Piecing Together Clues on Social Media: Community Helps Recover Stolen Bike

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DES MOINES, Iowa —  This year has a lot of people looking for new ways to stay busy.

“My boyfriend and I were kind of bored by the pandemic and we just wanted a different way to exercise outside, spend time together and socially distance with our friends,” said Cassandra Monroe.

So the couple set off to start a new cycling hobby.

“We went on our first bike ride that night,” said Monroe. “Twenty-seven hours later my bike was like, gone.”

Monroe lives in what she says is a very safe and secured apartment complex in the East Village. Her new bicycle was locked in a communal area and despite there being several other bikes in the building, hers was targeted.

“First I was crying because I was like upset. Then I was really angry, then I was like depressed and I got angry again. Then I got sad. It was quite the night,” exclaimed Monroe.

So the couple talked with a few of their neighbors. One of them had her bike stolen around the same time.

“Luckily, they had clues,” said Monroe. “So then it became like a clue hunt where we found the bolt cutters and the thieves left behind a bandana. Then we met another neighbor that actually saw them before the crime happened.”

And those clues helped them share information with the world.

“I basically posted whatever information I had on social media,” said Monroe.

The posts quickly took off. Being shared by groups and individuals.

“I had one user who posted an actual photo of the man, or one of the thieves, riding my bike at a local Walgreens and that is when it started taking off like wildfire,” said Monroe. “It was insane.”

Then local bike mechanic Scott Willcox stumbled across a post.

“You see a story on Facebook and it sparks your interest and you start checking it out,” said Willcox. Stolen bicycles are something he sees all too often.

“I was just trying to do my due diligence and share said post.  That post then got shared amongst my friends who shared it among their friends and Facebook did its part and now I just checked and it’s around almost 50,000 shares” exclaimed Willcox. “And that’s the type of community you like to see when you’re looking for something.”

From there, more clues started coming together.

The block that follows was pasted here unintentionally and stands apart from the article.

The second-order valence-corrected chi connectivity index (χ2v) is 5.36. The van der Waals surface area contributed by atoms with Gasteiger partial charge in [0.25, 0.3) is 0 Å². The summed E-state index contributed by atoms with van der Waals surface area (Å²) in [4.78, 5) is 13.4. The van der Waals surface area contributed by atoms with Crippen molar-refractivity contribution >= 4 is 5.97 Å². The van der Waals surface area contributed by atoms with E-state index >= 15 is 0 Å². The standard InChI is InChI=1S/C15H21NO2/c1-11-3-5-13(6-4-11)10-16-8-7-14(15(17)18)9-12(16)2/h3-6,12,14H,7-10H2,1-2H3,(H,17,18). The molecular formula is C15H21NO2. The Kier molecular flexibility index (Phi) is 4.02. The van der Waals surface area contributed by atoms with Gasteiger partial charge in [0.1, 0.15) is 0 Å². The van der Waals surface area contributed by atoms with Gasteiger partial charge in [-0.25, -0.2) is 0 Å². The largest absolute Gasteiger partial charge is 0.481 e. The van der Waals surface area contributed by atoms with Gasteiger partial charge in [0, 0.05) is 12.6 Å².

“I was just like okay, it has to be found because it’s a bright orange bike and people are starting to know about it,” said Monroe.

Not only was Willcox’s post a hit, so was his social circle.

“So I have a friend of mine who has a friend of a friend who knew somebody who ended up going to high school with said alleged suspects in the theft,” shared Willcox. “(That person) reached out to alleged folks and after the photo was taken of one of the suspects at Walgreens he mentioned to the friend of the friend that he had stashed the bicycle.”

So the mechanic quickly turned into recovery mode.

“Not wanting to waste any time I was at the gas station when I read this on my phone. Slapped some money on the counter, took off.”

Fortunately, Willcox got there in time.

“It was nestled down into some weeds in a rock bed behind a church. If I had to guess I’d say someone was awfully panicked when they put it there,” said Willcox. “As soon as I found the bike did the you know above the head finish line post and said alright and immediately started sending some messages like hey, we got your bike.”

“I bolted out of bed and I was just like oh my god,” exclaimed Monroe. “Scott was able to deliver it to me less than a half-hour later and it was so bittersweet and it was so great to have it back.”

“They talk about finding a needle in a haystack, I sat right on it first try. It feels amazing to be able to reunite somebody with their bike,” said Willcox.

Despite being gone for several days, the bike was in pretty good shape.

“No real worse for the wear, a couple of scuffs here and there,” said Willcox. “I think you kind of expect to see stuff like that especially with somebody who’s in a hurry and not really taking good care of it but mechanically speaking it rode just fine.”

The bike is now being stored in a new place.

“Now we keep our bikes inside our personal apartment,” said Monroe. “But I say this to anyone. Even if you live in a really secure apartment building, if a thief wants to steal something they’re going to get in and steal it.”

“Unfortunately, bicycle theft is kind of a crime of opportunity,” said Willcox. “My dad used to tell me that a lock only keeps the honest guy from taking something.”

But for now, both Monroe and Willcox are celebrating this happy ending.

“As soon as I got back on it again and started riding I was so happy and I was smiling and laughing,” said Monroe.

“I know what it’s like to lose a bike, I had a bike stolen as a kid,” said Willcox. “And when somebody tells you they got it back I can’t imagine how excited she must have been to get it back.”

They’ll always remember this start to their mutual love of bikes.

“It has a story to tell and it’s beautiful and bright orange and perfect for me but it reminds me of how much I’ll fight to get anything back and it reminds me how really kind people are in the community,” said Monroe.

“That’s life,” says Willcox. “The way fate works out sometimes. You know, obviously she must be a wonderful person and she is because these types of things worked out for her so it’s just karma kinda doing its rounds of taking care of her.”

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